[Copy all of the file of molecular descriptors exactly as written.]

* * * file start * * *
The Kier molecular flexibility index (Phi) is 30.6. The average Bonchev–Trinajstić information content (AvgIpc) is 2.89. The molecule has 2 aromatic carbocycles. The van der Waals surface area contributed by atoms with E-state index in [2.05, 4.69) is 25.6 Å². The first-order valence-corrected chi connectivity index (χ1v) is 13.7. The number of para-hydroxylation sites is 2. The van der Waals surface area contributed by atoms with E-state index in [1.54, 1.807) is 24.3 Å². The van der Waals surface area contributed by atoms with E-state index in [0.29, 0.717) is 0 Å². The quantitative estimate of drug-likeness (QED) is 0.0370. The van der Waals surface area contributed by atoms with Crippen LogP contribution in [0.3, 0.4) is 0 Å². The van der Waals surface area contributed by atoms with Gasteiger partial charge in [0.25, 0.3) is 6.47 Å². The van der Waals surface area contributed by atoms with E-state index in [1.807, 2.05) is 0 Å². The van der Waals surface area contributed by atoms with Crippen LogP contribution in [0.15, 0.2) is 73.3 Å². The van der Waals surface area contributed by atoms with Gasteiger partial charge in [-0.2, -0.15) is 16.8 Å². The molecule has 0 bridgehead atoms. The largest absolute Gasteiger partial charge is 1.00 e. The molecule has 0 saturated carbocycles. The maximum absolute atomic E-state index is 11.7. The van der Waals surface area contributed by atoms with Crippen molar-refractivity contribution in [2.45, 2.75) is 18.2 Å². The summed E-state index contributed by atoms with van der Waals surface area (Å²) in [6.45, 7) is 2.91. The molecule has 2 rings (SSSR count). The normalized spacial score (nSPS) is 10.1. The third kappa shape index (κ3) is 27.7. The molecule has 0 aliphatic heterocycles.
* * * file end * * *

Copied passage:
The Kier molecular flexibility index (Phi) is 30.6. The average Bonchev–Trinajstić information content (AvgIpc) is 2.89. The molecule has 2 aromatic carbocycles. The van der Waals surface area contributed by atoms with E-state index in [2.05, 4.69) is 25.6 Å². The first-order valence-corrected chi connectivity index (χ1v) is 13.7. The number of para-hydroxylation sites is 2. The van der Waals surface area contributed by atoms with E-state index in [1.54, 1.807) is 24.3 Å². The van der Waals surface area contributed by atoms with E-state index in [0.29, 0.717) is 0 Å². The quantitative estimate of drug-likeness (QED) is 0.0370. The van der Waals surface area contributed by atoms with Crippen LogP contribution in [0.3, 0.4) is 0 Å². The van der Waals surface area contributed by atoms with Gasteiger partial charge in [0.25, 0.3) is 6.47 Å². The van der Waals surface area contributed by atoms with E-state index in [1.807, 2.05) is 0 Å². The van der Waals surface area contributed by atoms with Crippen LogP contribution in [0.15, 0.2) is 73.3 Å². The van der Waals surface area contributed by atoms with Gasteiger partial charge in [-0.2, -0.15) is 16.8 Å². The molecule has 0 bridgehead atoms. The largest absolute Gasteiger partial charge is 1.00 e. The molecule has 0 saturated carbocycles. The maximum absolute atomic E-state index is 11.7. The van der Waals surface area contributed by atoms with Crippen molar-refractivity contribution in [2.45, 2.75) is 18.2 Å². The summed E-state index contributed by atoms with van der Waals surface area (Å²) in [6.45, 7) is 2.91. The molecule has 2 rings (SSSR count). The normalized spacial score (nSPS) is 10.1. The third kappa shape index (κ3) is 27.7. The molecule has 0 aliphatic heterocycles.